Imagine a park over 40 miles long, stretching from San Francisco to San Jose filled with restaurants, cafes, and eco-friendly housing and businesses. Families could rent bikes and make a day excursion, returning on the train.
This is not a fantasy but, rather, a plan proposed by Ben Toy, President of the San Mateo United Homeowners Association, and Dan Ionescu, a peninsula-based architect, whose work focuses on sustainable urban development.
Toy and Ionescu propose a system of putting Caltrain and the High-Speed Train underground, leaving the land around the existing tracks to be converted into a green-belt.
Ionescu, originally from the formerly communist Romania, puts the situation bluntly.
“Politicians have two choices," he said. "They can either put the train underground now or they can do it later.”
Toy points to successful advocacy efforts for tunnel systems in San Francisco and in Anaheim as an illustration that densely populated areas with attractions to preserve are being spared the impact of a noisy and disruptive above-ground system.
The peninsula, both men say, warrants the same treatment.
“We live in small town USA within a large metropolitan area,” said Toy
That ‘small-town’ feel of the peninsula downtowns is at risk, according to Toy’s projections.
The above-ground train system would either have two tracks, resulting in excessive train traffic, leading to delays and safety hazards, or would have three or more tracks, in which case surrounding land would need to be demolished.
The two of them claim that the plan faces a similar hurdle in deciding between level crossings and elevated crossings.
Level crossings present a safety hazard, and also may present a significant delay to traffic given the frequency of the proposed service.
Elevated crossings can be a dwelling for the homeless underneath and can also have a divisive impact on the community.
Toy points to the state of the surrounding areas of the Embarcadero Freeway in San Francisco, demolished in the early 1990s, as an example of this impact.
Among other issues, Ionescu expressed concern for the increase in noise pollution from fast, frequent trains.
“The hills amplify sound,” he said.
Ionescu, who specializes in civil architecture, said that an underground system can be constructed at 100 feet below the ground without such noise impact.
Though the cost of such a system is significantly more, Toy pointed to constantly shifting cost projections as evidence that the cost difference may not be as significant as once thought.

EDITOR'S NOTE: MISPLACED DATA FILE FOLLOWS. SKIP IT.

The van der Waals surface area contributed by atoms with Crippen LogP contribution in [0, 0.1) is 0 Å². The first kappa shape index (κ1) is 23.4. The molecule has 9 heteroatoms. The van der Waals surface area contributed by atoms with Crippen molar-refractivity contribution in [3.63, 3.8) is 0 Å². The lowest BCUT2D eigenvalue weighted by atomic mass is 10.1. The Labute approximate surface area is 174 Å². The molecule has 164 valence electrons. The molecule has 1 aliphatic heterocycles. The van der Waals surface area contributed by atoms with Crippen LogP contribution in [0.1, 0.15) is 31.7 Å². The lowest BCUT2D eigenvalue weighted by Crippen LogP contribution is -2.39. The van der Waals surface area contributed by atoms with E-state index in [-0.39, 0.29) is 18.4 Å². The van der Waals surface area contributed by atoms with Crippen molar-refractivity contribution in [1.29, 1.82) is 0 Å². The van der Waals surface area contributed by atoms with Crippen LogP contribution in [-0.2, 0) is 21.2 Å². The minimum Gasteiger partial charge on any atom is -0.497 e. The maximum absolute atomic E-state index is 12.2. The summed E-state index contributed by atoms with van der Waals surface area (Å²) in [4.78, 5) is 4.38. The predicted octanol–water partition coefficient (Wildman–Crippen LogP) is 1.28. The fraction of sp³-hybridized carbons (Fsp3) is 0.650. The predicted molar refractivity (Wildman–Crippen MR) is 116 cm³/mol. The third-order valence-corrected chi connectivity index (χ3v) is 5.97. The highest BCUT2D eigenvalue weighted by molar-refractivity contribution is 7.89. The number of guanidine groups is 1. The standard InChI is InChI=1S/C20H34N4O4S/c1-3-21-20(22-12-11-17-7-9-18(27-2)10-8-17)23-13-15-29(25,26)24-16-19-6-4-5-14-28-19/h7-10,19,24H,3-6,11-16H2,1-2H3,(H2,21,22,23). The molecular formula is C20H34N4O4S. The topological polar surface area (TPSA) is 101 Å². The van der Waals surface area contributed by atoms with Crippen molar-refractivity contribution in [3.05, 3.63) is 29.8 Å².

Though the projections originally speculated that the underground system would cost $1 Billion per mile, those costs have significantly sunk as low as $500 Million per mile. In comparison, the same studies suggest that above-ground rail would cost nearly $350 Million per mile.
The additional cost, both gentlemen say, is money well spent, and need not be funded by taxpayer dollars.
Due to the high value of peninsula real estate, Toy and Ionescu say that some of the land currently occupied by the train tracks can be sold to developers with the proceeds going to fund the construction of the tunnel.
In San Carlos, the Transit Village Project does just that despite protests from the East San Carlos Neighborhood group.
“All the properties around the train will become prime properties,” said Ionescu.
Toy added that the whole venture can be run more as a business than a typical government construction project.
As part of the plan, Toy and Ionescu call for the current station buildings to remain, becoming coffee shops or restaurants (like the Depot Cafe in San Carlos), with the train stations being located underground, accessible by escalator or elevator.
Parking structures would also be underground, but would be built in an ‘atrium’ style as to decrease the claustrophobia in typical underground stations.
The park, Ionescu says, could be called “Peninsula Park”, similar to New York City’s Central Park.
Toy acknowledges the project may be seen as futile and his plans bizarre, but he stressed that support for the proposal is increasng.
Union leaders, previously skeptical of the plan, have come to support it because of the possible increase of lucrative work opportunities. Residental Associations have long supported the underground plan, but are now gravitating toward it in increasing numbers.
Both men hope to expand the coalition of advocates for the plan by being actively engaging in the local political scene.
If the trains are truly put underground, train lovers may miss the regular sight and sound of the engines. However, Ionescu comforts them by insisting that,
“The best infrastructure is the one you don’t see and works.”